If you prefer characters with grit, then you’ll enjoy “Subtle Poison” by Lucas J.W. Johnson as much as I did. The story is told through the viewpoint of an alcoholic gay teen who has a crush on his friend’s boyfriend. While dealing with this inner conflict he also must stick up for his transgender friend who has recently decided to go public as a boy. This story is uncomfortably crass, intellectually complex, and at times, genuinely tender. It’s the kind of mix I personally love to see in YA.
And as much as I hate to play favorites, I have to admit that my personal favorite of all the stories is “Captain of the World” by Alex Jeffers. This is the story of Burak, a teen who is not only fighting against sexual prejudices for being gay, but also racial and religious prejudices for being a Turkish Muslim. Add to this that he’s the captain of his high school’s soccer team–a confident leader in this particular arena–and at the same time totally insecure about his relationship with a certain someone. He’s afraid of ruining their friendship by acknowledging his crush, and the inner conflict here is refreshingly realistic. His characterization is nothing short of awesome. Burak is the kind of person I would’ve loved to have had as a close friend in high school.
The entire story takes place over the course of a single soccer game. The taunts from a specific player on the opposing team become harder to ignore as the game rolls on, until finally, Burak has no choice but to speak up for himself. Loud and unmistakably clear.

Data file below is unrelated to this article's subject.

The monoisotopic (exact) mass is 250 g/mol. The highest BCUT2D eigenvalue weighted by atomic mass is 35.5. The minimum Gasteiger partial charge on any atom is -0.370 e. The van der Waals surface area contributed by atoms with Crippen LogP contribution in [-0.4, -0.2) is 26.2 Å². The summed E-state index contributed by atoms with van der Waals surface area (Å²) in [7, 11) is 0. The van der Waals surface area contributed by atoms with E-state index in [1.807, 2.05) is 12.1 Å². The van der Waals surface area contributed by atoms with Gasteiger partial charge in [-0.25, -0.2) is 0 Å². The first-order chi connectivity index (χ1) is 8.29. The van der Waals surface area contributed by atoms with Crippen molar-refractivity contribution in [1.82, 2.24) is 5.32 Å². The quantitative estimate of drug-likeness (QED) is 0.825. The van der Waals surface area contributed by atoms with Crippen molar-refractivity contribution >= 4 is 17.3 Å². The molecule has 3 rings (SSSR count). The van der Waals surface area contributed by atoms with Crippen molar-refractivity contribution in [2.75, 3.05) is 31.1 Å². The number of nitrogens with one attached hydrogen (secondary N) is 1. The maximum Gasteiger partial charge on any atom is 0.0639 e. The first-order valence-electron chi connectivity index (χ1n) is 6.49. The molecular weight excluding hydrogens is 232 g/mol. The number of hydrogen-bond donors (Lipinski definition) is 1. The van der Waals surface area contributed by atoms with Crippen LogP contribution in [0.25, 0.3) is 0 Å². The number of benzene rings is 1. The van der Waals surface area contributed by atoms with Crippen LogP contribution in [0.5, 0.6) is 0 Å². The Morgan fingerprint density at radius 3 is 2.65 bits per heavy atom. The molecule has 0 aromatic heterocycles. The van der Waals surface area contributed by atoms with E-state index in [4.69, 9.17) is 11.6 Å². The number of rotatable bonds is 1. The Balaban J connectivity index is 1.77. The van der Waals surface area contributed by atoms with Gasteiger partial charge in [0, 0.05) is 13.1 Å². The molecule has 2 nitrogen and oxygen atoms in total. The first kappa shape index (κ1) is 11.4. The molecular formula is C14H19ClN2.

And that’s what this whole anthology is about, really, taking a stand for yourself and others. Because no matter the immediate consequences, seemingly good or bad, in the long run it’s the right thing to do. Always.
About the editor:
Steve Berman sold his first short story at the age of seventeen, so he’s always considered himself a young adult author. His novel, Vintage, was a finalist for the Andre Norton Award for Young Adult Science Fiction and Fantasy as well as named to the GLBT Round Table of the American Library Association’s Rainbow Project Book List, which is recommended reading of queer books for children and teens. He has edited the young adult fantasy anthology Magic in the Mirrorstone (a Parade Magazine Pick), as well as Lambda Literary Award finalists Charmed Lives (co-edited with Toby Johnson) and Wilde Stories. He regularly writes queer spec fic short stories for teens—his most recent being a lesbian retelling of the Swan Lake story for The Beastly Bride and a gay vampire tale for Teeth. He has spoken about queer and young adult fiction at numerous conferences around the nation but always returns to New Jersey, as his cat Daulton demands it so.
Full table of contents:
“Lucky P” by Rigoberto Gonzalez
“Day Student” by Sam Cameron
“Gutter Ball” by Danielle Pignataro
“Captain of the World” by Alex Jeffers
“The Proximity of Seniors” by L.A. Fields
“Subtle Poison” by Lucas J.W. Johnson
“Forever Is Composed of Nows” by Will Ludwigsen
“The Spark of Change” by Dia Pannes
“The Trouble With Billy” by Jeffrey Ricker
“Only Lost Boys Are Found” by Steve Berman
“Waiting to Show Her” by Ann Tonsor Zeddies
“Duet: A Story In Haibun” by Charles Jensen
“All Gender U” by Sandra McDonald